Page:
The film is modest and self-conscious, generously inviting the viewer to listen in on the ideas of an inspiring modern figure. I sometimes imagined myself sitting in a coffee shop, eavesdropping on a student having a great talk with an esteemed professor.
In some rock docs, the band or musician in question is largely absent, leaving peers and fans to talk about their own memories. Kathleen Hanna’s voice, however, is one that isn’t easily subsumed or substituted.
For Denis, the image is the foundation of plot, a theme to explore and, it seems, the fuel needed for filmmaking itself.
Ultimately, we don’t go to romantic comedies for the conflict, we go for the resolution—we want to get to the part where they kiss and make up. Don Jon doesn’t seem to be interested in propagating this desire, but rather in exposing it.
While the interviews structure American Promise, home videos personalize it, allowing access to even the most intimate of moments. Furthermore, the directors never water down scenes in which they, as parents, seem controlling, overly demanding, or, at times, downright mean, adding further authenticity to their narrative.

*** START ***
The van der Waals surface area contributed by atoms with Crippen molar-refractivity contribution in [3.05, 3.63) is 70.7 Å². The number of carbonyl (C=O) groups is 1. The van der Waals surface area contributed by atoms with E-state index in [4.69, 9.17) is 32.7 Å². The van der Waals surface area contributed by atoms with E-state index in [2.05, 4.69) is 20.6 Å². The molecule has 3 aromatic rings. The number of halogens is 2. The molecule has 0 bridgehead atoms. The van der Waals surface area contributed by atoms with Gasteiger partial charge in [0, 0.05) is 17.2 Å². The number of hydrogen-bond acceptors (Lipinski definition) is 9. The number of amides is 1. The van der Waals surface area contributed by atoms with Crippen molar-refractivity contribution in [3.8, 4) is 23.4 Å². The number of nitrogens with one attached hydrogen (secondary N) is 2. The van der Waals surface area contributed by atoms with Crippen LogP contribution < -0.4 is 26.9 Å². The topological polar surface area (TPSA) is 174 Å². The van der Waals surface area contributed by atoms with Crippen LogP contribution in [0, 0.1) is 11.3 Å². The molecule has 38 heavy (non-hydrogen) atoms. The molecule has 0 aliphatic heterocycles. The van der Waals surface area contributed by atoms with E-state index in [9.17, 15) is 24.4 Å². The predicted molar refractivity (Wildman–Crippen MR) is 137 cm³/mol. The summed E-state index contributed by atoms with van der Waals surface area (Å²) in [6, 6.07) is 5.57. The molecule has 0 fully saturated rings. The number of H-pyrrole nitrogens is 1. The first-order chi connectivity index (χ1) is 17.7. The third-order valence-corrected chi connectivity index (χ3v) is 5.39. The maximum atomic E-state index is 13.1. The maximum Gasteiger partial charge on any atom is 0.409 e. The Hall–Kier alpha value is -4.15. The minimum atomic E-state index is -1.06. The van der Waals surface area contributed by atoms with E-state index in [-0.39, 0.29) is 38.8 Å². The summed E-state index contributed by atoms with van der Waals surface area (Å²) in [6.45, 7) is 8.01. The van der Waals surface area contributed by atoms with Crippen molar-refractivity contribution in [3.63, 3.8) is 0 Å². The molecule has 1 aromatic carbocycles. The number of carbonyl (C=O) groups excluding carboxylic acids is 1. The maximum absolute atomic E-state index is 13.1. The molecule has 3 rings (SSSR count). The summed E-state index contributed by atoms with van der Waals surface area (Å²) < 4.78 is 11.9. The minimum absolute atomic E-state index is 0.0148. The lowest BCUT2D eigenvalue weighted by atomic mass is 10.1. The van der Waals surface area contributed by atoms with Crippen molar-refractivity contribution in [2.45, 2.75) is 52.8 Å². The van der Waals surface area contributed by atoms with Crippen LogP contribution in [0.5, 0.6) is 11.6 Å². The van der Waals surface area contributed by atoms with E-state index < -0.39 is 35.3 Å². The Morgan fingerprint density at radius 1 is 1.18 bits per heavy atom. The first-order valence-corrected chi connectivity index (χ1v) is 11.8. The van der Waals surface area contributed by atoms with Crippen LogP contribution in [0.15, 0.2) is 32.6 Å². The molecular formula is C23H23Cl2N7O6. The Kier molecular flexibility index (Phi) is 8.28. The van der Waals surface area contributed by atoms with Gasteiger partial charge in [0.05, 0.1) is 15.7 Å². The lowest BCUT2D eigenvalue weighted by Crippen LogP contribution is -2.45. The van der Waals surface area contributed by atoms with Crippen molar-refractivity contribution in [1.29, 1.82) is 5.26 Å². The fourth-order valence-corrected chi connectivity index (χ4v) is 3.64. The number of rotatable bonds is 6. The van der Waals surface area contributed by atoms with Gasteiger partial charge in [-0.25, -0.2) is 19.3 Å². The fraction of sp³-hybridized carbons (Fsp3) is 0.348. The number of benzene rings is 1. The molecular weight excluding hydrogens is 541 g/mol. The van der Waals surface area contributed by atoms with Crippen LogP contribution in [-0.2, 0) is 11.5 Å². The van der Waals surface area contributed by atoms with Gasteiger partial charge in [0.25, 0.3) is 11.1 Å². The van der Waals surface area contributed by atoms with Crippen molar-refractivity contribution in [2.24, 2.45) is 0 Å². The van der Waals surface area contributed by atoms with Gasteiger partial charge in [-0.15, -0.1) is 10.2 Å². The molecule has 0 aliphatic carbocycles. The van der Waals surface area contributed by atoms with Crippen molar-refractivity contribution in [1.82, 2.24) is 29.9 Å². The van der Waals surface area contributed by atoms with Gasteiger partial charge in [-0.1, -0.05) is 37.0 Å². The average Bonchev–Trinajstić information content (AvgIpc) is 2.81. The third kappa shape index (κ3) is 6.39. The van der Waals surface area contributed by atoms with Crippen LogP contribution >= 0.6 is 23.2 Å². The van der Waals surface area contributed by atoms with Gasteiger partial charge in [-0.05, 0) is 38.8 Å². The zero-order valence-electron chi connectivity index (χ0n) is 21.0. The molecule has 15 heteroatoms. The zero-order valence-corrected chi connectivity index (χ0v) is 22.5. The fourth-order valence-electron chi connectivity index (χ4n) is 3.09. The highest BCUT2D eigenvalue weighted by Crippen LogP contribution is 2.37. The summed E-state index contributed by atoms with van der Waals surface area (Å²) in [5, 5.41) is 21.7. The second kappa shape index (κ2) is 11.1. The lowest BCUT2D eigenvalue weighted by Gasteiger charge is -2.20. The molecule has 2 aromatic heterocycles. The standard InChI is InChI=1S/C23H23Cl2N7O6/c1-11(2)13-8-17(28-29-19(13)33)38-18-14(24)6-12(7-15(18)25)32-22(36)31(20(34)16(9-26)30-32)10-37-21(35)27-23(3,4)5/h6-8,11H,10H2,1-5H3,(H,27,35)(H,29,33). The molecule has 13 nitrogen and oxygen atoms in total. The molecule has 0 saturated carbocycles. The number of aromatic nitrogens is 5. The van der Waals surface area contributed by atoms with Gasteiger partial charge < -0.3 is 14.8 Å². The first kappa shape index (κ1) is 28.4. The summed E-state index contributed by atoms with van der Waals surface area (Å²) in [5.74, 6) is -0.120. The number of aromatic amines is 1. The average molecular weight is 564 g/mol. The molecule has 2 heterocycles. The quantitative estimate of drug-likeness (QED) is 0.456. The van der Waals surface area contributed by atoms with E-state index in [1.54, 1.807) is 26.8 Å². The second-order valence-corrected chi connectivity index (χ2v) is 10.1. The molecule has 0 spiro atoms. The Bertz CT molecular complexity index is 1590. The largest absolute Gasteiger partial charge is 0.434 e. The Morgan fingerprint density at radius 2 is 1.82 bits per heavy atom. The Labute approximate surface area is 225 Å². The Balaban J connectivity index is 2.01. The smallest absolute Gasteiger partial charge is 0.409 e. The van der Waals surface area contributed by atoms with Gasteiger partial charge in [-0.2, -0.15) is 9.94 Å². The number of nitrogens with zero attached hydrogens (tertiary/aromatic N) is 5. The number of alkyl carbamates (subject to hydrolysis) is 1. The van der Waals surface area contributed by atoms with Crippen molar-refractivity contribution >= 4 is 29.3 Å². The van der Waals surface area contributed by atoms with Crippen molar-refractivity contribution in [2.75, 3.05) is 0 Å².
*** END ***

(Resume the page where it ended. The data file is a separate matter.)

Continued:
The sad truth is that it is unlikely that anyone would participate in, let alone finance, a first time director’s take on these characters if the film’s subject wasn’t a luridly exceptional incident. An exploration of the work of the New Vision Kill Your Darlings is not, but how could it be?
Quincy DeYoung recommends Lena Dunham's feature Tiny Furniture, now streaming on Netflix.
Double Exposure sits down to discuss its favorite movies and biggest disappointments of the 51st New York Film Festival.
A Touch of Sin’s true success is its ability to both condemn and justify this violence at the same time. The establishment of motive makes a huge difference in how each act of violence is understood and whether or not it is acceptable.
Alex Robertson wrestles with the legacy of Howard Hawks, the subject of a major retrospective now in progress at the Museum of the Moving Image.
12 Years a Slave’s most biting critique is of the ways in which believing in the redemptive nature of true liberalism only serves to perpetuate systems of exclusion and inegalitarianism.